By now, Bowdoin's preferred professional photographers know to ignore their instinct to submit only their favorite photos and to include the two or three just before or after their “perfect shot.”

One student helps another with his tie.
One student helps another with his tie.

“Maybe some schools would keep the best single photo and ditch the second one, but when viewed together, the pair really shows people working together, liking each other, celebrating—all the things that our community values,” Porche said.

As an example, she pointed to one of her favorite Moments of a male student knotting the polar bear tie of another. “I like it because it's real,” she explained. “Let's all help each other, you know?”

Students took delight over a recent Moments featuring a snow bear, a polar bear made by two first-year students after a snowstorm. It was juxtaposed with the snow-dusted polar bear statue in front of Smith Union. The caption: “Reject tradition. Embrace modernity.”

Hayden Redelman ’24 loved this. “Very fun!” he said. Moments “has whimsy,” he added.

“It really reflects the Bowdoin brand. It's hilarious and is part of our character.”

A student scuba diving flops backward into the ocean from a boat
A student scuba diver flops backward into the ocean.
Student gazes at art during Visual Art's December open house.
Gazing at art during the Visual Art Department's December open house.

An informal survey of students lunching in Thorne with their laptops open produced practically 1,000 ideas about Moments, which is considered by some to be “cute,” “fun,” and “informative,” while others see it as worthy of academic study.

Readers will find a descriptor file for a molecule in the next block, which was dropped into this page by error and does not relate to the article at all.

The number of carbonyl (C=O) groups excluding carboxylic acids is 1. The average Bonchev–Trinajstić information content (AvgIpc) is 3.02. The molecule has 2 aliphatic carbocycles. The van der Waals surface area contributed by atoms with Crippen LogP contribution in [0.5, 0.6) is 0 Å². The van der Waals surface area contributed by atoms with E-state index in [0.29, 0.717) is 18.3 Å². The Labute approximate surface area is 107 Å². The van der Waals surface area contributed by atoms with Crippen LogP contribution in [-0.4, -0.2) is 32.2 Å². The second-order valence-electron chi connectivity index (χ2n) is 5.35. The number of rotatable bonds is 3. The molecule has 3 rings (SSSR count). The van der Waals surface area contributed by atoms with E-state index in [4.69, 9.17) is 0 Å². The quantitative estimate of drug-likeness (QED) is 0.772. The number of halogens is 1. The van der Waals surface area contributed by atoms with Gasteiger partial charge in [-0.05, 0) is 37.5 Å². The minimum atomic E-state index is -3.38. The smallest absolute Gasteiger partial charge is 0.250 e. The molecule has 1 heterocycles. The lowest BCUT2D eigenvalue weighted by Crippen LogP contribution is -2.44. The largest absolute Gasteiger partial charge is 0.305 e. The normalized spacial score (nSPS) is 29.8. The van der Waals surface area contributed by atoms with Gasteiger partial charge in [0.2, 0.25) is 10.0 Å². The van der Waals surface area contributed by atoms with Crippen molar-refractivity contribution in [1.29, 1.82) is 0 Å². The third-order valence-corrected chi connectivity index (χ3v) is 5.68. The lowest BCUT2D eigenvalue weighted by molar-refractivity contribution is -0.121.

“It engages you immediately,” said Sarah Lawless, the English department's academic coordinator. “If the webpage had dimension, it would be like a 3-D object. It gives the page texture.”

Sachin Maharaj ’24 said his art history course, Visual Literacy in a Digital World, taught by Professor of Art History Pamela Fletcher, discussed Moments in class early in the semester. “She brought it up to give us an idea of the way art history techniques can help us analyze digital artifacts,” he said. The students looked at its color, composition, and form.

This anecdote launched Maharaj and Redelman, who were tablemates, into a debate about whether Moments should be labeled as art. “It's artistic, creative, and visually appealing,” Redelman argued, but he wouldn't call it art.

“What? So it has all the expressions of art, but it's not art?” Maharaj rejoined. To him, it most definitely is.

Ross Grundy ’24, sitting at a nearby table, said he appreciates Moments because it tells stories, as viewers have to fill in what happens between the first and second photos, which typically switch from black-and-white to color.

Josh Baba ’24, sitting with Grundy, said he likes the way it records “people working together, people in community, people smiling and enjoying each other.”

Fiona Gallager's only complaint, she said, “is I've never been on it!” However, she always celebrates when her friends are. “We'll share the news in a group chat,” the sophomore said.

Editor's note: Two days after publication of this article, Fiona and her teammates appeared on Moments number 1,003. Light up the group chat accordingly.